'A long shot'

Female boxer works to qualify for Olympic Trials

By Candace Begody
Navajo Times

WINDOW ROCK, Nov. 24, 2010

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(Courtesy photo)

Christine Lewis, 22, originally from Wide Ruins, Ariz., is setting her sights on a chance to compete at the 2011 Olympic Trials. The 2012 Olympics will be the first time in history that women will be able to compete for boxing medals.

At a very young age, Christine Lewis learned to harness the feelings that result from the void left by absent parents.

She channeled it toward becoming somebody and now has won three national titles in a sport where women are not well-known - boxing.

Lewis, 22, originally from Wide Ruins, Ariz., won a 2004 USA Women's National Junior (16- to 18-year-old) title at age 15, a 2003 USA Women's National Novice Division title and a 2002 USA Women's National title in the 106-pound division.

Working and going to school in Houston in addition to training, Lewis has now set her sights on a chance to compete at the Olympic Trials next year. The 2012 Olympics will be the first time in history that women will be able to compete for medals.

A few key tournaments this year will determine whether or not Lewis has a shot at the Olympics and so far she is off to a good start.

First, in September Lewis won the 112-pound open class senior division with a first-round knockout after only 44 seconds at the Horn Open Ring Nationals Tournament in Houston.

Then, she was the unopposed champion after her opponent forfeited at the National Brown Gloves Tournament in Dallas last weekend.

Both advance her to two tournaments that could determine her run for the Olympic trials.

First, she will compete at the Golden Gloves in January. Should she win her division and become nationally ranked, she will have take one of the seven spots left in the trials. The winners at the Golden Trials in May 2011.

Depending on how Lewis finishes at the Golden Gloves, she may also compete at the 2011 USA Boxing Senior National Championships in March in Colorado.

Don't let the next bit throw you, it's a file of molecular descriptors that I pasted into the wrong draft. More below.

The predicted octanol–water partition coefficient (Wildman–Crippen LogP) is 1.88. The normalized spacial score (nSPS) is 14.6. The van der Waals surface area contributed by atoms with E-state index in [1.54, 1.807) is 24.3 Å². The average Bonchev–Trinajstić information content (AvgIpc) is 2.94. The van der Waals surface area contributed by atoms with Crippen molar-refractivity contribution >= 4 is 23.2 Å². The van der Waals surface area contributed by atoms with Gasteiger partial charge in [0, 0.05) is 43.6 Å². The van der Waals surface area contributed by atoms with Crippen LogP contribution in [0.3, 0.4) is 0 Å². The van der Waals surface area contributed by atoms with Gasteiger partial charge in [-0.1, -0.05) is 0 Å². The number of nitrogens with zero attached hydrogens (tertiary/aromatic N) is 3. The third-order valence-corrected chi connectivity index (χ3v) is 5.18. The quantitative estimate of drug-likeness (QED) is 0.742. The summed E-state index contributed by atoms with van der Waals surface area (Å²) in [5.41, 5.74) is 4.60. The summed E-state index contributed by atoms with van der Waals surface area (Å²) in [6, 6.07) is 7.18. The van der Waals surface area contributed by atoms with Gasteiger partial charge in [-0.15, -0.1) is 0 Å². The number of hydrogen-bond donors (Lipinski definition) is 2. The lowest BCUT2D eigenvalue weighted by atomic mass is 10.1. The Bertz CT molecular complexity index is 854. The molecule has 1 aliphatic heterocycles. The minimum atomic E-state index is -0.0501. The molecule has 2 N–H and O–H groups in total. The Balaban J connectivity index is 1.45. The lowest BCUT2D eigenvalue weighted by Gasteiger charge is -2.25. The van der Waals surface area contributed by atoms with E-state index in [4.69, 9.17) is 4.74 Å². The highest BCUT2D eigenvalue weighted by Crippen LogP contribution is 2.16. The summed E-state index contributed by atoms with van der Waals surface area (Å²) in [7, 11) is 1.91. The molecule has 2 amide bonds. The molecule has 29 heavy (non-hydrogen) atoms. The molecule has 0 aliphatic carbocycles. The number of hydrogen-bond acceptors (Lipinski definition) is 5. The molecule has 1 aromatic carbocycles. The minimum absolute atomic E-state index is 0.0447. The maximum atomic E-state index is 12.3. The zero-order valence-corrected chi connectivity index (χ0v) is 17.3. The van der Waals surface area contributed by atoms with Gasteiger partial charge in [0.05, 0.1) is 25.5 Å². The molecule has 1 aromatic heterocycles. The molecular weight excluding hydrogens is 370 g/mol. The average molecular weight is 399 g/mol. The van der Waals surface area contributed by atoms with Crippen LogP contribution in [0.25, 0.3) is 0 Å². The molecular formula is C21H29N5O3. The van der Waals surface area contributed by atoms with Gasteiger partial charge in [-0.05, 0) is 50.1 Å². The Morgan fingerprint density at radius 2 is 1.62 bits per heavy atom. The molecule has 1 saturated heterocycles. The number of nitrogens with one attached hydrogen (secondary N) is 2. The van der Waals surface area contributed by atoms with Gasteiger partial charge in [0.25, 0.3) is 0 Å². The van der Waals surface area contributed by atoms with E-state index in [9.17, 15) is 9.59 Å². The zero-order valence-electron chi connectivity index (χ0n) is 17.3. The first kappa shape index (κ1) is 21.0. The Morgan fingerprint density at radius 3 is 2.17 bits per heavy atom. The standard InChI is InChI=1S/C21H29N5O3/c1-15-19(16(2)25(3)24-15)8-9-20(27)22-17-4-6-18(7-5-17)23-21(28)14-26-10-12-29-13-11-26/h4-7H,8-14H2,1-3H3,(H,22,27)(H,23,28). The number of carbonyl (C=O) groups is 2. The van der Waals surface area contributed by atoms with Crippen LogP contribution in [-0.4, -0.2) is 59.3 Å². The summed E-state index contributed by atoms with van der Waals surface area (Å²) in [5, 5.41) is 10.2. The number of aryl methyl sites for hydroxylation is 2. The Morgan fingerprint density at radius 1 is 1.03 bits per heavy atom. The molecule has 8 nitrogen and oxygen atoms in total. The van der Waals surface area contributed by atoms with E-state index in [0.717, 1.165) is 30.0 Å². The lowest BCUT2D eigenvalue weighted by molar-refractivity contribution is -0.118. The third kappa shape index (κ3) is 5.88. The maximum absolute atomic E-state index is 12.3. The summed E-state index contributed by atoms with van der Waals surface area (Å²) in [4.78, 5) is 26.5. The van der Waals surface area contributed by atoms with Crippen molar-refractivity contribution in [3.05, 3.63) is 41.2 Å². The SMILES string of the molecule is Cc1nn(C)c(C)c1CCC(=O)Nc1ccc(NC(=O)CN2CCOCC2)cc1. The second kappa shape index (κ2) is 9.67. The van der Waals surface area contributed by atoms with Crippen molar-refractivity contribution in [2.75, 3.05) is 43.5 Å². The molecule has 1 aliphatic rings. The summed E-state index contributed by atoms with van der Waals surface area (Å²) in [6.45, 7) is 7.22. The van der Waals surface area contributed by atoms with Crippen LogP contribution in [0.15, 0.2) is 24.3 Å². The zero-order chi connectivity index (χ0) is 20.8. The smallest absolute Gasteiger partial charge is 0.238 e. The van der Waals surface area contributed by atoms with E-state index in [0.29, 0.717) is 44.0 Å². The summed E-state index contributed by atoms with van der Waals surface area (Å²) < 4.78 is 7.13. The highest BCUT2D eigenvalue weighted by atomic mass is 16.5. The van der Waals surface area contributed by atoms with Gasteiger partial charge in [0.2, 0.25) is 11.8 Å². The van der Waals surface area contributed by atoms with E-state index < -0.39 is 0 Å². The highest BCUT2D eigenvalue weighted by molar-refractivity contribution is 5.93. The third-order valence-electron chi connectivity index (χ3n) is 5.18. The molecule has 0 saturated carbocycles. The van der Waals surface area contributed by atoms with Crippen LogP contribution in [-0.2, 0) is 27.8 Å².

"It's a long shot, but it's a shot," said Lewis. "It's been my dream for a long time."

Her dream began at the Damon-Bahe Boxing Club in Chinle where she trained for nearly 10 years under Cal and Judy Bahe.

"Cal put the discipline in me," she said. "He never rode me. He just said, 'If you're not willing to do it, you're not a boxer.' Sometimes I didn't want to do anything but he always told me, 'When you're not training, the other girl is.' I always remember that."

"She learns fast and does what exactly what she's told," said Judy Bahe. "She's not afraid to fight and it's in her blood now. She's going to impress every coach she comes across because she sure impressed us. "
Lewis now trains at Hit Gym in Houston, home to many national caliber athletes.

When she's not boxing, Lewis is either working or taking classes.

In 2008, Lewis received her associate degree in engineering at Red Stone College in Denver Colo. She now attends Lone Star Community College in Houston to obtain a bachelor's degree in mechanical engineering.

She works full time doing research for a Houston-based engineering firm developing and testing oil field products.

"It's been rough," she said. "But I've always had a tough schedule.

"Sometimes I wear a hard hat and swing sledge hammers all day," she said. "But I have to in order to pay for the expenses of boxing."

Her dream doesn't come without sacrifice.

"I gave up a lot of things in college," she said. "I don't drink, I don't party. Sometimes I work 55 to 60 hours a week. I have to watch my diet, and I haven't been home for six years."

Her most precious pride is the Navajo language.

"I can tell I'm losing it," said the fluent-speaker. "Some things don't come to me as they should. That's been the biggest sacrifice for me and it's tough for me to accept that my language is deteriorating."

Boxing is more than a sport for Lewis.

"My parents were never around and I've never lived in a steady household," she said. "I started getting into trouble and I became too much for my aunties so I took up boxing to take up time.

"Boxing gave me discipline I needed to make it in life," she added. "I began to think that this might be something I wanted to be a part of for the rest of my life.

"I don't have to rely on anyone," she said, "or not have to worry about who's on my side. I'll never have to depend on anybody. It taught me to handle things and accomplish on my own."

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